Liz Magor on Simple Present Future Anterior
I’m sure that all the artists who work with Susan have experienced her ability to provide unusual support for projects and passions. She’s concierge-like in her arrangements for securing funding, making donations or finding a seat sale. She’s paralegal in pursuing insurance claims, getting into or out of contracts, and checking the fine print.
I have learned to value her input on both professional and personal matters and absolutely trust her discretion and fairness. More than once I have leaned on her with problems so pathetic that I choose to suppress them from memory. On the occasion of celebrating 20 years of partnership with Susan I involuntarily recall this story.
At some point in the mid- 1990’s I developed a passion for poodles. Not the big ones with their classy continental cuts, or the tiny toys sitting in tea-cups. My focus was on the mid-size version, the “French Poodle”, called miniature by their breeders. This interest was triggered by a Lynda Barry comic strip featuring a poodle with a spikey haircut; “he’s small, he’s black, he’s mad as hell, he’s Poodle with a Mohawk!” and confirmed by a sighting in Trinity Bellwood Park of a ragged-coated miniature giving the rout to a bruiser of a Rottweiler.
It wasn’t until I moved back to Vancouver that my obsession really bit. A fascination with the history of bloodlines led me to pedigree charts which I cross-referenced with listings in the breeder section of dog magazines. Eventually I came to the conclusion that the epi-center of miniature poodle production was in a swath of townships just north of Toronto where two kennels based their breeding program on direct descendants of the American champions of the 1940’s. No doubt the inaccessibility of these places honed my imagination as I pictured the rolling hills of Bobcaygeon populated with frolicking, collectible poodles all tricked out like the vintage dogs in the old books.
In 1996, on the occasion of my third exhibition at the gallery, I begged Hobbs to help me get up there, just for a look. This was too embarrassing a request to lay at any other door, and even Hobbs sounded worried at the weirdness of it, but she picked me up at the airport and we headed straight to King City in dark, nasty weather. I had contacted a kennel famous for developing a line of “red” dogs and the only one with bloodlines from the original imports from France. The breeder reluctantly agreed to let us visit at night, no doubt hoping to “place” one of her less than perfect pups.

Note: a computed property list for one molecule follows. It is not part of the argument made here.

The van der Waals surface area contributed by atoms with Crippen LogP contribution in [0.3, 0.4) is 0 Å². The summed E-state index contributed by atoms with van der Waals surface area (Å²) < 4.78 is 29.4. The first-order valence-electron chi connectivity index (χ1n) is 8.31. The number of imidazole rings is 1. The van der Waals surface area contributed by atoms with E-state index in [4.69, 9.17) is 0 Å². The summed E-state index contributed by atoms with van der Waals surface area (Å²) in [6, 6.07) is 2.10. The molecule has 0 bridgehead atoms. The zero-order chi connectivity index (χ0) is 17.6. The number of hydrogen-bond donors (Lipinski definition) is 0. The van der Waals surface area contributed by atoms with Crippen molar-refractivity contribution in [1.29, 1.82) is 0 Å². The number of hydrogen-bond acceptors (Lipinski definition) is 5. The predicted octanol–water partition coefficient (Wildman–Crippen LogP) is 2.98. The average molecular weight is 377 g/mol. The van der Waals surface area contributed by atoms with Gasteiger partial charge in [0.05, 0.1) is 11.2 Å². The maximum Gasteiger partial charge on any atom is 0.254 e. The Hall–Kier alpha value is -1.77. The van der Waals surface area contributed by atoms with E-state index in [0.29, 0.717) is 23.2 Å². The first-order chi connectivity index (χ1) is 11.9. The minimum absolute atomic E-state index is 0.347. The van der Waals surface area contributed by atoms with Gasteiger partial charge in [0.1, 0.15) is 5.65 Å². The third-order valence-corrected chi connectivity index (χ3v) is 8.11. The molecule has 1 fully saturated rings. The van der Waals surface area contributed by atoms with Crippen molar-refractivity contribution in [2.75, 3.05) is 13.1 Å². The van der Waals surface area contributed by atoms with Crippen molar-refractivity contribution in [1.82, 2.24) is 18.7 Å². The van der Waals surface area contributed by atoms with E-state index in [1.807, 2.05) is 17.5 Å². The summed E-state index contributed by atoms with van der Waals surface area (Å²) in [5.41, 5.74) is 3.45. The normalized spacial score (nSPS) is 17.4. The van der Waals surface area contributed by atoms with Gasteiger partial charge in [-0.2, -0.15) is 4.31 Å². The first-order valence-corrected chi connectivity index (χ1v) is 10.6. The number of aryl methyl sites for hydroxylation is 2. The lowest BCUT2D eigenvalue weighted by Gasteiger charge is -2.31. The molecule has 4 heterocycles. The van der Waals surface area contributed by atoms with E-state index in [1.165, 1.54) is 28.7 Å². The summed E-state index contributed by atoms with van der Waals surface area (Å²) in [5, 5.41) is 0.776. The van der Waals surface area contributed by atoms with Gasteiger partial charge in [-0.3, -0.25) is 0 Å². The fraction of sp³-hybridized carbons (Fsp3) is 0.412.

In a rural area zoned for acreage we found the house at the end of a long, unlighted driveway. We were ushered in through a door at the side of the building straight into some sort of rumpus room thick with the scent of urine and cluttered with dogs. This room operated as the infirmary/boarding kennel/family room, where old dogs spent their declining years and boarding dogs strained at leashes tied to doorknobs. It was outfitted with two Lazi-boys, a television set, and a rudimentary kitchenette.
I guess I was expecting something like a tour of a wine cellar, so I knew immediately that this visit was a mistake. As the dogs came to greet us in good poodle fashion I could feel Hobbs pull herself in tight, hoping to avoid contact with the moth-eaten reception line. One old girl had mucky, bug-eyes and a tongue stuck permanently out of the side of her mouth. All the dogs were geriatric; faded, matted and ungroomed, skittering across the floor on long horny toenails. Except for a chestnut coloured dog who appeared young and handsome. He rolled up, staring at us with eyes as white as marble, the victim of a tragic, genetic disease particular to poodles, rendering the afflicted stone blind by the age of 3. We were surely in the land of the damned.
I couldn’t help Hobbs. I know she is fastidious and this scene was the opposite of that. I was obliged to proceed with the basic requirements of a visit, asking questions and making positive sounds at the story of the breeding program. I remember a nursing dam was brought in from the kennel for my inspection; named Tia Maria. I imagine this was in reference to her liqueur-coloured coat. I was offered a place on the “waiting list” for one of her pups; sired by Jazzy Jake. I expressed appreciation for this privilege and used the transaction to move Hobbs toward the door. With promises of follow-up we slipped out of the house, ran to her Probe, and locked ourselves in. I loved the smell of vinyl we found there. We were saved.